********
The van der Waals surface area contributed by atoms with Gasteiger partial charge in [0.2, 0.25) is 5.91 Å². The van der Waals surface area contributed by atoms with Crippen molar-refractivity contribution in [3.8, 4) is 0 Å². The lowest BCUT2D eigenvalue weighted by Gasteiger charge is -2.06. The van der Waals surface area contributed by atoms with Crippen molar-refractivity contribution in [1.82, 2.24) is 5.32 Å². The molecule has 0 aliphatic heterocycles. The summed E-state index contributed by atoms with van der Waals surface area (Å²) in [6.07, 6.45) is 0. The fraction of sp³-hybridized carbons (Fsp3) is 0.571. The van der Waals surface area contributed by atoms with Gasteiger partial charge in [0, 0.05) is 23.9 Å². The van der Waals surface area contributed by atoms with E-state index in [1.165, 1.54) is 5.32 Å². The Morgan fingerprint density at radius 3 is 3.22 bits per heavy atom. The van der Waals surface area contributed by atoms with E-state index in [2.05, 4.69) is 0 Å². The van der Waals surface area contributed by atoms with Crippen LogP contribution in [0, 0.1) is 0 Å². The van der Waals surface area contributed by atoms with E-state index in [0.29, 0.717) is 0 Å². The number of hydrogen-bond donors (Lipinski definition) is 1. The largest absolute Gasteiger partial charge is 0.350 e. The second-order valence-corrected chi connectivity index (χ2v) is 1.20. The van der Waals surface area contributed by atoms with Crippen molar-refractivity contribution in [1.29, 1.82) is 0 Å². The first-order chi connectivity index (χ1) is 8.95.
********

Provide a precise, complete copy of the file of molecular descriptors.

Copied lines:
The van der Waals surface area contributed by atoms with Gasteiger partial charge in [0.2, 0.25) is 5.91 Å². The van der Waals surface area contributed by atoms with Crippen molar-refractivity contribution in [3.8, 4) is 0 Å². The lowest BCUT2D eigenvalue weighted by Gasteiger charge is -2.06. The van der Waals surface area contributed by atoms with Crippen molar-refractivity contribution in [1.82, 2.24) is 5.32 Å². The molecule has 0 aliphatic heterocycles. The summed E-state index contributed by atoms with van der Waals surface area (Å²) in [6.07, 6.45) is 0. The fraction of sp³-hybridized carbons (Fsp3) is 0.571. The van der Waals surface area contributed by atoms with Gasteiger partial charge in [0, 0.05) is 23.9 Å². The van der Waals surface area contributed by atoms with E-state index in [1.165, 1.54) is 5.32 Å². The Morgan fingerprint density at radius 3 is 3.22 bits per heavy atom. The van der Waals surface area contributed by atoms with E-state index in [2.05, 4.69) is 0 Å². The van der Waals surface area contributed by atoms with Crippen LogP contribution in [0, 0.1) is 0 Å². The van der Waals surface area contributed by atoms with E-state index in [0.29, 0.717) is 0 Å². The number of hydrogen-bond donors (Lipinski definition) is 1. The largest absolute Gasteiger partial charge is 0.350 e. The second-order valence-corrected chi connectivity index (χ2v) is 1.20. The van der Waals surface area contributed by atoms with Crippen molar-refractivity contribution in [1.29, 1.82) is 0 Å². The first-order chi connectivity index (χ1) is 8.95.